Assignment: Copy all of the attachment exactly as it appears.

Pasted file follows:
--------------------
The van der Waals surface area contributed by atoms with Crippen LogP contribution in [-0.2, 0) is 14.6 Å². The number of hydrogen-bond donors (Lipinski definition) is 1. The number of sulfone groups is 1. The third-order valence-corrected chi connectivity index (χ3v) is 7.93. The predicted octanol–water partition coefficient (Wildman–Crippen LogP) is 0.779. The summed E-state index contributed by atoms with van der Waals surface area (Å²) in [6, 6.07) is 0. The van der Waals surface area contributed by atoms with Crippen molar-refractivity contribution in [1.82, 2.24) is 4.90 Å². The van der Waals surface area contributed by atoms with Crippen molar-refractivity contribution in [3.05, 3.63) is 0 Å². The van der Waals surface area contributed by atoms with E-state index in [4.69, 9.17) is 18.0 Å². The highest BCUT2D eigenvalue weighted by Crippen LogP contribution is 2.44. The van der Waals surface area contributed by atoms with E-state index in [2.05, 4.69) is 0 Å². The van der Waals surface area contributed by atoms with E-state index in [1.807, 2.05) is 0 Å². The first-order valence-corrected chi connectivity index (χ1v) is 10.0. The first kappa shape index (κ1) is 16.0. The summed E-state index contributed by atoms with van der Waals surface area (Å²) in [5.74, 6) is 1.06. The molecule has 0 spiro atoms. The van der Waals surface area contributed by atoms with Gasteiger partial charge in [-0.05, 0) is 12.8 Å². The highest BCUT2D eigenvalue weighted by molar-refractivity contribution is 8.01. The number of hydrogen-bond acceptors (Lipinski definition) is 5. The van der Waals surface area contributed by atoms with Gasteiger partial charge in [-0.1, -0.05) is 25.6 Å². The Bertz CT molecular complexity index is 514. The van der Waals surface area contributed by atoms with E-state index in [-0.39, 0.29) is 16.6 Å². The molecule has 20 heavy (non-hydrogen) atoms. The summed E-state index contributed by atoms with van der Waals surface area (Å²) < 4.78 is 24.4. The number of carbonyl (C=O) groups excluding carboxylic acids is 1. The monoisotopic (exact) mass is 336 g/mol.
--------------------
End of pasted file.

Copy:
The van der Waals surface area contributed by atoms with Crippen LogP contribution in [-0.2, 0) is 14.6 Å². The number of hydrogen-bond donors (Lipinski definition) is 1. The number of sulfone groups is 1. The third-order valence-corrected chi connectivity index (χ3v) is 7.93. The predicted octanol–water partition coefficient (Wildman–Crippen LogP) is 0.779. The summed E-state index contributed by atoms with van der Waals surface area (Å²) in [6, 6.07) is 0. The van der Waals surface area contributed by atoms with Crippen molar-refractivity contribution in [1.82, 2.24) is 4.90 Å². The van der Waals surface area contributed by atoms with Crippen molar-refractivity contribution in [3.05, 3.63) is 0 Å². The van der Waals surface area contributed by atoms with E-state index in [4.69, 9.17) is 18.0 Å². The highest BCUT2D eigenvalue weighted by Crippen LogP contribution is 2.44. The van der Waals surface area contributed by atoms with E-state index in [2.05, 4.69) is 0 Å². The van der Waals surface area contributed by atoms with E-state index in [1.807, 2.05) is 0 Å². The first-order valence-corrected chi connectivity index (χ1v) is 10.0. The first kappa shape index (κ1) is 16.0. The summed E-state index contributed by atoms with van der Waals surface area (Å²) in [5.74, 6) is 1.06. The molecule has 0 spiro atoms. The van der Waals surface area contributed by atoms with Gasteiger partial charge in [-0.05, 0) is 12.8 Å². The highest BCUT2D eigenvalue weighted by molar-refractivity contribution is 8.01. The number of hydrogen-bond acceptors (Lipinski definition) is 5. The van der Waals surface area contributed by atoms with Gasteiger partial charge in [-0.1, -0.05) is 25.6 Å². The Bertz CT molecular complexity index is 514. The van der Waals surface area contributed by atoms with E-state index in [-0.39, 0.29) is 16.6 Å². The molecule has 20 heavy (non-hydrogen) atoms. The summed E-state index contributed by atoms with van der Waals surface area (Å²) < 4.78 is 24.4. The number of carbonyl (C=O) groups excluding carboxylic acids is 1. The monoisotopic (exact) mass is 336 g/mol.